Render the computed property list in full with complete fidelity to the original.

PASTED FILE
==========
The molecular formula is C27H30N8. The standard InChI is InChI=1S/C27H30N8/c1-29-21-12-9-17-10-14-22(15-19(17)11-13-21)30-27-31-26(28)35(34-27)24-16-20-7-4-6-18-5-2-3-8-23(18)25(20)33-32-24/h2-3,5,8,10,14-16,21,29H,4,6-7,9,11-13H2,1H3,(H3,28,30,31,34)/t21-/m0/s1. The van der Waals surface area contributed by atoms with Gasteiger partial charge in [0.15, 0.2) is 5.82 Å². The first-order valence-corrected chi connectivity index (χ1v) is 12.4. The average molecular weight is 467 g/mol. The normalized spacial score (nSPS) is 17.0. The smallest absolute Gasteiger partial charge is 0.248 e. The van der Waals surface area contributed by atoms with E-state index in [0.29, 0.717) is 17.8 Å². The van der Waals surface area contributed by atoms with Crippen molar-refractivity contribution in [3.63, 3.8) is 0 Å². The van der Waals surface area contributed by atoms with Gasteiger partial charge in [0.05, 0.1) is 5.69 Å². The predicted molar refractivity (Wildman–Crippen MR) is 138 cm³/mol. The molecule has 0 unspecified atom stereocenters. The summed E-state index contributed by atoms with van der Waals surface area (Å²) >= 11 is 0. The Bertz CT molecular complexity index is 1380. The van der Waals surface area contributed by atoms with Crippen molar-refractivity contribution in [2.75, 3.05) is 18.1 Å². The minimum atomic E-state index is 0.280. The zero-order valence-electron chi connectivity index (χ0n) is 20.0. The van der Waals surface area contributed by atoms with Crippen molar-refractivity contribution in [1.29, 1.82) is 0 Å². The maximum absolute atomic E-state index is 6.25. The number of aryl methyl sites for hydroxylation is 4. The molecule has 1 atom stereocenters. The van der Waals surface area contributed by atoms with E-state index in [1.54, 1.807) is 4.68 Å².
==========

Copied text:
The molecular formula is C27H30N8. The standard InChI is InChI=1S/C27H30N8/c1-29-21-12-9-17-10-14-22(15-19(17)11-13-21)30-27-31-26(28)35(34-27)24-16-20-7-4-6-18-5-2-3-8-23(18)25(20)33-32-24/h2-3,5,8,10,14-16,21,29H,4,6-7,9,11-13H2,1H3,(H3,28,30,31,34)/t21-/m0/s1. The van der Waals surface area contributed by atoms with Gasteiger partial charge in [0.15, 0.2) is 5.82 Å². The first-order valence-corrected chi connectivity index (χ1v) is 12.4. The average molecular weight is 467 g/mol. The normalized spacial score (nSPS) is 17.0. The smallest absolute Gasteiger partial charge is 0.248 e. The van der Waals surface area contributed by atoms with E-state index in [0.29, 0.717) is 17.8 Å². The van der Waals surface area contributed by atoms with Crippen molar-refractivity contribution in [3.63, 3.8) is 0 Å². The van der Waals surface area contributed by atoms with Gasteiger partial charge in [0.05, 0.1) is 5.69 Å². The predicted molar refractivity (Wildman–Crippen MR) is 138 cm³/mol. The molecule has 0 unspecified atom stereocenters. The summed E-state index contributed by atoms with van der Waals surface area (Å²) >= 11 is 0. The Bertz CT molecular complexity index is 1380. The van der Waals surface area contributed by atoms with Crippen molar-refractivity contribution in [2.75, 3.05) is 18.1 Å². The minimum atomic E-state index is 0.280. The zero-order valence-electron chi connectivity index (χ0n) is 20.0. The van der Waals surface area contributed by atoms with Crippen molar-refractivity contribution in [1.29, 1.82) is 0 Å². The maximum absolute atomic E-state index is 6.25. The number of aryl methyl sites for hydroxylation is 4. The molecule has 1 atom stereocenters. The van der Waals surface area contributed by atoms with E-state index in [1.54, 1.807) is 4.68 Å².